Unless the world acts to reduce deforestation, an area the size of India will be cleared by 2050. That is the stark finding of a new CGD paper by Jonah Busch and Jens Engleman. The amount of carbon dioxide emitted by that level of destruction is equivalent to “running 44,000 American coal-fired power plants for a year,” says Busch in this CGD Podcast.
CGD Policy Blogs
An area of tropical forest the size of India will be deforested in the next 35 years, burning through more than one-sixth of the remaining carbon that can be emitted if global warming is to be kept below 2 degrees Celsius (the “planetary carbon budget”), but many of these emissions could be cheaply avoided by putting a price on carbon.
The story of climate change and development can be told in three simple pie charts: Developing countries are hurt most by climate change (chart #1). Historically, developed countries were most responsible for climate change (chart #2). But now, developing countries are most responsible for climate change (chart #3). That shift may be what leads to a successful climate agreement this December in Paris.
On a recent commercial flight from Washington to Beijing, the inflight map showed our plane flying over the giant white expanse of the North Pole. But I wanted a better view.
Why should global development policy be important to the next US President? This is what we’re asking in today’s CGD Podcast. And what should the next administration do to make sure the US retains and reinforces its influence with developing nations?
The Financing Development for Development Conference is well under way, and this week's podcast comes to you direct from Addis to give you an update on the negotiations. Owen Barder, who has been in on the conversations, tells you what's being discussed and the likelihood of meaningful results being reached.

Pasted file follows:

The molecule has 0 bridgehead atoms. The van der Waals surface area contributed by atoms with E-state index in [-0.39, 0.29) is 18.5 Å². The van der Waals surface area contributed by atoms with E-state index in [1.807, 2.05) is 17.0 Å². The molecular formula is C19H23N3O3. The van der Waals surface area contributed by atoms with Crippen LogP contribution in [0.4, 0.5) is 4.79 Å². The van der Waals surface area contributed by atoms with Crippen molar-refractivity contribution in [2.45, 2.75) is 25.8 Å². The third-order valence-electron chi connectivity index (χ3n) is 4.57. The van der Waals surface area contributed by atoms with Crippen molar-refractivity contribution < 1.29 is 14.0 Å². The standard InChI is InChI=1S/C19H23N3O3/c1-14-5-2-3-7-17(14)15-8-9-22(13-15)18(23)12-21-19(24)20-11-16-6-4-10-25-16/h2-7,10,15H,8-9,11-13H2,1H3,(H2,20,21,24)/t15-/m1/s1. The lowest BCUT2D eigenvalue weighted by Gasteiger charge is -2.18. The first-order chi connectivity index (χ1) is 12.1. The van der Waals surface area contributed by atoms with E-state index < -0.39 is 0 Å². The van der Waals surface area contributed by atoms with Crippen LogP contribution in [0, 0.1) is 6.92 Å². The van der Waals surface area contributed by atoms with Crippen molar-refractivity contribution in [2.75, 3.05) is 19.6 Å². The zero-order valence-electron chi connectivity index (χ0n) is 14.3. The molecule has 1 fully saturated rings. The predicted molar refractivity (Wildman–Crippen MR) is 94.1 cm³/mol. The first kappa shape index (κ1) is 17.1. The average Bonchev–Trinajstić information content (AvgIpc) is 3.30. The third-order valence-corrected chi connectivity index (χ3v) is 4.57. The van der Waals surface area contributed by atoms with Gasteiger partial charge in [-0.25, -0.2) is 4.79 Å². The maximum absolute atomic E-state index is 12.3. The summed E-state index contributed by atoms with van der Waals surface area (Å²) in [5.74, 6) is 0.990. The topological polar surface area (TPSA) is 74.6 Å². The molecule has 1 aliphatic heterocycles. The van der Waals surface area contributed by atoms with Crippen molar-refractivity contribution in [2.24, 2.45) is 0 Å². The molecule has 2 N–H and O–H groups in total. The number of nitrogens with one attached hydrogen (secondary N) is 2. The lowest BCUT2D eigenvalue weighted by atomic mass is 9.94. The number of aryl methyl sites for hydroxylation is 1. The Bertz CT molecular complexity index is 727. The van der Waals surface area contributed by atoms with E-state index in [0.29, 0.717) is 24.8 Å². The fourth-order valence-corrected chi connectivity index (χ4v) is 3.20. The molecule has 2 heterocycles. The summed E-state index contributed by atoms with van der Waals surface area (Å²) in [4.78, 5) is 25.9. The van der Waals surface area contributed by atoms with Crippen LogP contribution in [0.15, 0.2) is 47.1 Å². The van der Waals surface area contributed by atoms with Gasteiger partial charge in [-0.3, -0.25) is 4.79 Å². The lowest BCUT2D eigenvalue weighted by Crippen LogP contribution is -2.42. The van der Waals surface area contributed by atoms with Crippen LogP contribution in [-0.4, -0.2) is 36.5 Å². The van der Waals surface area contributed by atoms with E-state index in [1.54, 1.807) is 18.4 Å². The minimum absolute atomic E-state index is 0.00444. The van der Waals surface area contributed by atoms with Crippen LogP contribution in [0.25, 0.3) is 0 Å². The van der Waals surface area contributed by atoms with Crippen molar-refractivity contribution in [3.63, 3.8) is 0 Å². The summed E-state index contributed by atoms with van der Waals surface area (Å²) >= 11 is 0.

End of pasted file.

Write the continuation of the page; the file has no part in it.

What does the 2016 election mean for America’s future position in the world? It’s likely too early to tell at this stage of the campaign cycle. Many of the early Republican contenders — such as Jeb Bush and Scott Walker — have been relatively quiet on foreign policy issues or have focused almost exclusively on Iran, Israel, and Russia. That’s to be expected at this point. Yet, other candidates — like Marco Rubio and Lindsey Graham — are already outlining a more comprehensive vision for advancing American interests.
In 1989, I was asked to give the “Earth Day” sermon at the Jakarta Community Church. While there are more than 25 years and an infinite distance between Frances’ sermon and Francis’ encyclical, I was curious to see what the Pope would do with a similar assignment.
Pope Francis has firmly pronounced that climate change is a threat to the world’s poor in a long-awaited encyclical released on Thursday. The Pope is the religious leader of more than one billion Catholics, more than half of whom live in the developing world. But he has addressed the encyclical to “every person who lives on this planet,” Catholic and non-Catholic alike.